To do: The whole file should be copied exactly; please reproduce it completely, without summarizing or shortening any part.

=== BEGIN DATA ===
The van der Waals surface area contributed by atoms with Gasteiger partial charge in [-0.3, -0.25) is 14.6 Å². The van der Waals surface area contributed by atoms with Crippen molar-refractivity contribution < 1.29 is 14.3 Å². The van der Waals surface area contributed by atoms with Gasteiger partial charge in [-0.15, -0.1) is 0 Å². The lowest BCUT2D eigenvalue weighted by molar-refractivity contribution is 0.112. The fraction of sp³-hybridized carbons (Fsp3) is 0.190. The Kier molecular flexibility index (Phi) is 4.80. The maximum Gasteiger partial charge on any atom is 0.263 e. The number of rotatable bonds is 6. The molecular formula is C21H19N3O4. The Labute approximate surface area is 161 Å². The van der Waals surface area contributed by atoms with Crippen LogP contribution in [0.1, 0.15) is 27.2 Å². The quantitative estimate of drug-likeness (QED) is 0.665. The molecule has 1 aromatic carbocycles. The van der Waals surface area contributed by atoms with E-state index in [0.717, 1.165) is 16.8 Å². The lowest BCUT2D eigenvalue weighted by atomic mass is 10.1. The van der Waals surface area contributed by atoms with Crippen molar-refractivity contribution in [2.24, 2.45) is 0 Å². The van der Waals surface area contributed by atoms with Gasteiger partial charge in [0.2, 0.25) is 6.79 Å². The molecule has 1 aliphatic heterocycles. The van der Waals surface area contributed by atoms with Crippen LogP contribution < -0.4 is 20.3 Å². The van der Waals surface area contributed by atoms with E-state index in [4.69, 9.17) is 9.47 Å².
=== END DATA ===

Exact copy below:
The van der Waals surface area contributed by atoms with Gasteiger partial charge in [-0.3, -0.25) is 14.6 Å². The van der Waals surface area contributed by atoms with Crippen molar-refractivity contribution < 1.29 is 14.3 Å². The van der Waals surface area contributed by atoms with Gasteiger partial charge in [-0.15, -0.1) is 0 Å². The lowest BCUT2D eigenvalue weighted by molar-refractivity contribution is 0.112. The fraction of sp³-hybridized carbons (Fsp3) is 0.190. The Kier molecular flexibility index (Phi) is 4.80. The maximum Gasteiger partial charge on any atom is 0.263 e. The number of rotatable bonds is 6. The molecular formula is C21H19N3O4. The Labute approximate surface area is 161 Å². The van der Waals surface area contributed by atoms with Crippen LogP contribution in [0.1, 0.15) is 27.2 Å². The quantitative estimate of drug-likeness (QED) is 0.665. The molecule has 1 aromatic carbocycles. The van der Waals surface area contributed by atoms with E-state index in [0.717, 1.165) is 16.8 Å². The lowest BCUT2D eigenvalue weighted by atomic mass is 10.1. The van der Waals surface area contributed by atoms with Crippen molar-refractivity contribution in [2.24, 2.45) is 0 Å². The van der Waals surface area contributed by atoms with Gasteiger partial charge in [0.2, 0.25) is 6.79 Å². The molecule has 1 aliphatic heterocycles. The van der Waals surface area contributed by atoms with Crippen LogP contribution < -0.4 is 20.3 Å². The van der Waals surface area contributed by atoms with E-state index in [4.69, 9.17) is 9.47 Å².